For those setting up for the first time, it is advisable to expect and a fair amount of trial and error along the way. It is unlikely that you will get things 100% right the very first time, which is why experts recommend setting up on a rather modest scale. It’s the classic case of learning to crawl before learning to walk, run and ultimately fly.
What’s more, setting up on a smaller scale gives you the perfect opportunity to meticulously watch over each and every one of your plants and carry out as many experiments as you like, without losing track of what you are doing. When the time comes to harvest, you will (or at least should) have a detailed logbook, documenting exactly what you did, when you do it and the results of each of your actions. And once you have your blueprint for success, you can take things to a much higher level.
Increasing Light Intensity
In terms of tried-and-tested techniques for improving yields, one of the most effective of all is that of increasing light intensity. While the vast majority of growers even at a novice level understand just how important darkness is during a cannabis plant’s flowering stage, very few are aware of the impact and importance of light intensity. In the simplest possible terms, it is the light the plant is exposed to during the day that powers all of the chemical reactions that allow the plant to produce sugar, which it uses to grow the buds you’re gunning for. It is uninterrupted darkness that prompts the plant to produce florigen – an essential flowering hormone – but none of this can happen without the light that powers the process.
Which is precisely why thinking about increasing light intensity in your growroom can be a good idea, if you are targeting the best possible yields. For example, if you are currently using a 600W HPS lamp, consider swapping this for a 1,000W HPS lamp. This in turn would increase lumen output to 135,000 from 90,000, which according to some seasoned growers is a switch that has the potential to result in yields increasing almost two-fold. Alternatively, simply add a second 600W HPB lamp to accompany your current lighting setup for a similar effect.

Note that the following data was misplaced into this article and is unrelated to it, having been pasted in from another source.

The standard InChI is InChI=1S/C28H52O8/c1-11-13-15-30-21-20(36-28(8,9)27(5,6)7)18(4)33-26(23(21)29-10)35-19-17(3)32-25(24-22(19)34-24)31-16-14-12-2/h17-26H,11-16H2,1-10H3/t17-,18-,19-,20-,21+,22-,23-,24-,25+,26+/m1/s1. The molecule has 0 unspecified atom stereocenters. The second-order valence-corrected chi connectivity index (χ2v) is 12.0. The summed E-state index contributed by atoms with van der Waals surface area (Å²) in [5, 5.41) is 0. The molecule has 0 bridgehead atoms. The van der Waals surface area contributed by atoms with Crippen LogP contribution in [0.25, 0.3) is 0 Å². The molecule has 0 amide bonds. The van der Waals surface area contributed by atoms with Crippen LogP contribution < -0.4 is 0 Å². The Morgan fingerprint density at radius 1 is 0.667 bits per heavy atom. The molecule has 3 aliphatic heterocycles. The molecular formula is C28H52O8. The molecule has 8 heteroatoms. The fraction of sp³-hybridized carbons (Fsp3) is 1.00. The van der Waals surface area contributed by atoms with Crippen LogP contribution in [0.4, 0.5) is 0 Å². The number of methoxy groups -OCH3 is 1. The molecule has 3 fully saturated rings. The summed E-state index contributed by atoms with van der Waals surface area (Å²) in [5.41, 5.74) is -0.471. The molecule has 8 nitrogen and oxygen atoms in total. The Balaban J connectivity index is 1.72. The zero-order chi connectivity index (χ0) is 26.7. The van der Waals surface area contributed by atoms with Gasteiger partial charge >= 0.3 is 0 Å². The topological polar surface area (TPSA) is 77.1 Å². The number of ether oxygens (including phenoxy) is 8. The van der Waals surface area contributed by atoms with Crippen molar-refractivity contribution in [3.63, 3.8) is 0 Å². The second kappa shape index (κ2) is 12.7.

Using Additional CO2
Another avenue to explore when it comes to taking yields to the highest possible level is that of using additional CO2 gas. Evidence suggests that a great many crops can benefit significantly from additional atmospheric CO2, with the vast majority of studies have been pointed to 1,500 parts per million (PPM) as the optimal level of CO2 for considerably more generous yields. However, it is important to be aware of the fact that if carbon dioxide levels are not extremely closely monitored and are allowed to reach a higher level than this, it is likely to have a detrimental impact on the yields you can expect.
Research has also shown that higher levels of carbon dioxide tend to be particularly effective when the temperature in the grow room is increased slightly higher than normal. Increasing light, CO2 and atmospheric temperatures at the right time during the life cycle of a cannabis plant leads to more photosynthesis, which in turn means greater production of sugar and more fuel for the essential flowering process.
Last but not least, it’s also important to remember that in order for yields to become as generous as they can possibly be, you need to bear in mind not only the quality and intensity of the light you provide, but also access to light. This means a process of selective pruning, which roughly translates as a process whereby you prune your plants in a manner that optimises light penetration and coverage. In addition, trimming plenty of leaves from the branches right at the bottom also comes highly recommended, given the way in which light penetration declines dramatically toward the bottom of the plant and the fact that it is far more efficient for your plants to focus its energy on the leaves and branches higher up.
Along with pruning in a way that ensures as many of your plant leaves as possible are exposed to essential light, there is also the option of using trellises and ties to help keep branches strategically spaced out. If you can make a real difference in terms of the way in which the leaves spanning your entire plant gain access to light, chances are you will also notice a real difference when it comes to yields.